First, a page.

“I for one believe that if you give people a thorough understanding of what confronts them and the basic causes that produce it, they’ll create their own program, and when the people create a program, you get action.”
— Malcolm X
By William Rivers Pitt Truthout | Op-Ed February 4, 2017
I don’t sleep much these days, you know? Not for a while now. Insomnia always gets a piece of me this time of year because the sun is up only about as long as a well-punted football and the light deprivation takes its toll, but it’s different this time. It’s cruel. I don’t sleep so much as I fall into a stupor, twenty minutes here, half an hour there, maybe two hours at night if I’m lucky. It’s not sleep, not really. I don’t dream, but I see things.
Last night, I thought I had it licked because I was just so tired. I went to bed early and was out before the pillow got warm. I saw an elderly couple sitting at a time-battered kitchen table. They were counting pills with arthritic slowness, knuckles fat with pain. The husband counted them out and the wife cut them in half, pausing only to carefully sweep the crumbs from the cutting into tender little piles. I could see their breath in the cold air. There was no food on the stove. A pill got away from the husband and rolled toward the edge of the table. I lunged to catch it and threw myself out of bed, smashing my face into my nightstand. As I lay bleeding, the clock told me an hour had passed since I’d closed my eyes. Only an hour. I cleaned myself up and went back to work.
The back of my eyelids should come with those parental warnings you get at the movies. Oh, the things I see. A teenage girl, staring at the locked door of a shuttered Planned Parenthood clinic, unable to get the free screening that would catch her early-onset cervical cancer as a man in shadow hoards the sidewalk holding his Bible triumphant screeching, “Praise God!” I see an ocean, slick with oil and choked with plastic beneath a smokestack sky as it creeps up the beach, through the seawall, across the road, down the block, over the hill, inexorable and voracious in its ponderous wrath. I see the eyes of war orphans like dull lamps staring hopelessly through barbed wire at signs reading “No Entry.” I wake to their screaming. An hour has passed. I go back to work.
Lately, however, I also hear things during these long bouts of wakefulness. The mutter of distant thunder, a growl of engines, the hum of a high tension wire. I close my eyes then, fully awake, fully aware, and I see you. You at the Women’s March shoulder to shoulder with millions in more than 600 cities. I see you laying your body down to defend sacred waters.
I see you telling an armored cop that Black lives matter. I see you under the crass oblivion of airport fluorescent s bellowing for the freedom of friends and strangers because justice knows no borders. I see you in New York and Washington DC, in Los Angeles and Boston, arm in arm, immediate in your righteous fury.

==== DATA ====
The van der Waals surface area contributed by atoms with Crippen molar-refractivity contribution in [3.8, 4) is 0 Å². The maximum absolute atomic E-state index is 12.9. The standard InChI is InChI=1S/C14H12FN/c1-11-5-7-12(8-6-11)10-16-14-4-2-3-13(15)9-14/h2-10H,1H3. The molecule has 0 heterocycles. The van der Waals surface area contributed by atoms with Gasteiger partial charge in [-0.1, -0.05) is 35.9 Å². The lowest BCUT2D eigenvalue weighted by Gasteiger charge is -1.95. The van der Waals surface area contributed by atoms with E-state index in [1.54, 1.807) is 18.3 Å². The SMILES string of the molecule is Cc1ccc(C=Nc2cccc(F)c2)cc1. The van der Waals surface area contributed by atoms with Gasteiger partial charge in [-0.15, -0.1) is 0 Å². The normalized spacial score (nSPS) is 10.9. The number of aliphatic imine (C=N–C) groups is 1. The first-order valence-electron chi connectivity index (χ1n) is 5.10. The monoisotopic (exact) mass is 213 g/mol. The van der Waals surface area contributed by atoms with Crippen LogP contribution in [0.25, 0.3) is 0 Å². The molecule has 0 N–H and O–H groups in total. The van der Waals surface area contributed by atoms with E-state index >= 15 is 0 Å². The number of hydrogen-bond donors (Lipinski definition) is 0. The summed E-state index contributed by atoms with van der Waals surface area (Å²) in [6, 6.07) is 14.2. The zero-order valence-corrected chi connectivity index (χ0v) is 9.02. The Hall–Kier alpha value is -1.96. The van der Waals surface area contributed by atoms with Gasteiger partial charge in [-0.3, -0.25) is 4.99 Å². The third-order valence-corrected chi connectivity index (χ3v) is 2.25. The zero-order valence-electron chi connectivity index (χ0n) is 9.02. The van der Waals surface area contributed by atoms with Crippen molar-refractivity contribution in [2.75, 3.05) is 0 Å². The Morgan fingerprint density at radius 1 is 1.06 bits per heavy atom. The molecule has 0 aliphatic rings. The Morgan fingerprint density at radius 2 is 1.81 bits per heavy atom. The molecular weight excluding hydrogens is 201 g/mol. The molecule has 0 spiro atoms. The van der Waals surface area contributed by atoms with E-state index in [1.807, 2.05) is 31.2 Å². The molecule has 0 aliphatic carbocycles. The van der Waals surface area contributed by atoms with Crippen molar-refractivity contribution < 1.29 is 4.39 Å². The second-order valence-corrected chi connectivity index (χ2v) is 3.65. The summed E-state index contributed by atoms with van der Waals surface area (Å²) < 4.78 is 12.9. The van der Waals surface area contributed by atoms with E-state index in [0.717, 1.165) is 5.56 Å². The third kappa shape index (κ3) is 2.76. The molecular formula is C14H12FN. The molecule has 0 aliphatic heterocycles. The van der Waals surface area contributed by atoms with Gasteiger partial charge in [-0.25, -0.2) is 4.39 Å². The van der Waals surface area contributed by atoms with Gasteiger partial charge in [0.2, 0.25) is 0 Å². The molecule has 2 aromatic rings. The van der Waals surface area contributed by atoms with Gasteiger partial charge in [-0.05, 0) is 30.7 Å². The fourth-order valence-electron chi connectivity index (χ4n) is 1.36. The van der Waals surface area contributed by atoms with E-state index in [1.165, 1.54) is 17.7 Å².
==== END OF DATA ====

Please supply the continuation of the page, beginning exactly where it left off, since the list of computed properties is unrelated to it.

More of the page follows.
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I see this and smile, because it is real. Nothing in my experience is comparable to what has been taking place across this country. Something is out of joint? Bang, immediate thousands, and then thousands upon thousands, there in peace and noise to speak with one voice the simple syllable that is the beginning of freedom: No. The comforting fiction of the coming savior has been abandoned at last. You are the one you’ve been waiting for. You have been here all along.
Do not relent. Understand, as it seems you do, that we are at the precipice. The Periodic Table itself is in disorder. Water is two hydrogen atoms and one oxygen atom, that is undistilled truth — and yet we live in a world where our leaders say, “No, that’s not my understanding of water” and refuse to be disabused of the nonsense they call “alternative facts.” What I see behind my eyes when I try to sleep — our elders rationing medicine to afford food and heat, women scourged of their rights, children rendered to offal in the waffle of a combat boot, the planet itself little more than an untended tombstone at the far end of space — is the truth of this existence lurking around the next bend in the road.
You are the other truth. You are the conscience of this nation. You are the flour and the yeast and the heat and the rising bread. You stand between what I see at night and what I know at dawn. You’re it, you’re everything. The Democrats won’t save us, nor will the Greens or the libertarians, and like Diogenes I despair of finding an honest Republican in the daylight. Instead, I found you, and you found each other, and this cannot stop. If it does, my dreams will become truth visible even with my eyes nailed shut.
“The good rising fastball,” said Tom Seaver, “is the best pitch in baseball.”
Rise. Give them not a moment’s peace. Wherever they are, so must you be with your bull-throated roar and no quarter given. This is the answer, right here in hand. It has already begun. No need to search, only to sustain. Dog their steps, make every breath they take a gasp. Be there, be everywhere. We can all sleep when the work is done.
Back to work.
Copyright Truthout permission
William Rivers Pitt is a senior editor and lead columnist at Truthout. He is also a New York Times and internationally bestselling author of three books: War on Iraq: What Team Bush Doesn’t Want You to Know, The Greatest Sedition Is Silence and House of Ill Repute: Reflections on War, Lies, and America’s Ravaged Reputation. His fourth book, The Mass Destruction of Iraq: Why It Is Happening, and Who Is Responsible, co-written with Dahr Jamail, is available now on Amazon. He lives and works in New Hampshire.